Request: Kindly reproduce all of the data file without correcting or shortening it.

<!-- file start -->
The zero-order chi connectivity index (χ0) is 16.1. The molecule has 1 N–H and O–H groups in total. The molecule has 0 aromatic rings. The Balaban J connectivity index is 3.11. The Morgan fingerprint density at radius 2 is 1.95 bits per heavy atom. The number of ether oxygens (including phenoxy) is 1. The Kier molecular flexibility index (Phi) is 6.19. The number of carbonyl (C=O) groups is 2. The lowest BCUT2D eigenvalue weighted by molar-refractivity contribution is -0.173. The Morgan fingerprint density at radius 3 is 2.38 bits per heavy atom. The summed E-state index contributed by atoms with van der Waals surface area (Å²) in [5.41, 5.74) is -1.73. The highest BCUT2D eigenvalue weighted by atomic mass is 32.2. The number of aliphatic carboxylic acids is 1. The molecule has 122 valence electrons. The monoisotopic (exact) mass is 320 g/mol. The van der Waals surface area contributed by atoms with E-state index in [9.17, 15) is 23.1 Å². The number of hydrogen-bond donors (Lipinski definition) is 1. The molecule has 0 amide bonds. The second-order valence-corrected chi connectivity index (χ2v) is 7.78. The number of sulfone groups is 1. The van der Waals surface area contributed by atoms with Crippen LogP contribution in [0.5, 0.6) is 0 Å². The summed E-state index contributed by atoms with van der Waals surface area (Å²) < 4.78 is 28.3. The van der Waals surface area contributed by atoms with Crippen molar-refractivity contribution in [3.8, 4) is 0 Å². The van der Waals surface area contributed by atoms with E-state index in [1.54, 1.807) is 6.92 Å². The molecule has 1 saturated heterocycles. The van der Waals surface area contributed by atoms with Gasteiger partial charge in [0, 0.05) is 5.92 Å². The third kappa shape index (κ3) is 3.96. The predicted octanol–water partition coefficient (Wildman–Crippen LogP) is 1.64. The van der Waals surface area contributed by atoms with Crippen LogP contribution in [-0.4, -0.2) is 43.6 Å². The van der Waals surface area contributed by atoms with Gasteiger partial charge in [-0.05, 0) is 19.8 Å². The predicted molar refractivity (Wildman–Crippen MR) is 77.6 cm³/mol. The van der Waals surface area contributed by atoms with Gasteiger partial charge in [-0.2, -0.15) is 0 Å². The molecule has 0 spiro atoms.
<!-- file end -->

The zero-order chi connectivity index (χ0) is 16.1. The molecule has 1 N–H and O–H groups in total. The molecule has 0 aromatic rings. The Balaban J connectivity index is 3.11. The Morgan fingerprint density at radius 2 is 1.95 bits per heavy atom. The number of ether oxygens (including phenoxy) is 1. The Kier molecular flexibility index (Phi) is 6.19. The number of carbonyl (C=O) groups is 2. The lowest BCUT2D eigenvalue weighted by molar-refractivity contribution is -0.173. The Morgan fingerprint density at radius 3 is 2.38 bits per heavy atom. The summed E-state index contributed by atoms with van der Waals surface area (Å²) in [5.41, 5.74) is -1.73. The highest BCUT2D eigenvalue weighted by atomic mass is 32.2. The number of aliphatic carboxylic acids is 1. The molecule has 122 valence electrons. The monoisotopic (exact) mass is 320 g/mol. The van der Waals surface area contributed by atoms with E-state index in [9.17, 15) is 23.1 Å². The number of hydrogen-bond donors (Lipinski definition) is 1. The molecule has 0 amide bonds. The second-order valence-corrected chi connectivity index (χ2v) is 7.78. The number of sulfone groups is 1. The van der Waals surface area contributed by atoms with Crippen LogP contribution in [0.5, 0.6) is 0 Å². The summed E-state index contributed by atoms with van der Waals surface area (Å²) < 4.78 is 28.3. The van der Waals surface area contributed by atoms with Crippen molar-refractivity contribution in [3.8, 4) is 0 Å². The van der Waals surface area contributed by atoms with E-state index in [1.54, 1.807) is 6.92 Å². The molecule has 1 saturated heterocycles. The van der Waals surface area contributed by atoms with Gasteiger partial charge in [0, 0.05) is 5.92 Å². The third kappa shape index (κ3) is 3.96. The predicted octanol–water partition coefficient (Wildman–Crippen LogP) is 1.64. The van der Waals surface area contributed by atoms with Crippen LogP contribution in [-0.4, -0.2) is 43.6 Å². The van der Waals surface area contributed by atoms with Gasteiger partial charge in [-0.05, 0) is 19.8 Å². The predicted molar refractivity (Wildman–Crippen MR) is 77.6 cm³/mol. The van der Waals surface area contributed by atoms with Gasteiger partial charge in [-0.2, -0.15) is 0 Å². The molecule has 0 spiro atoms.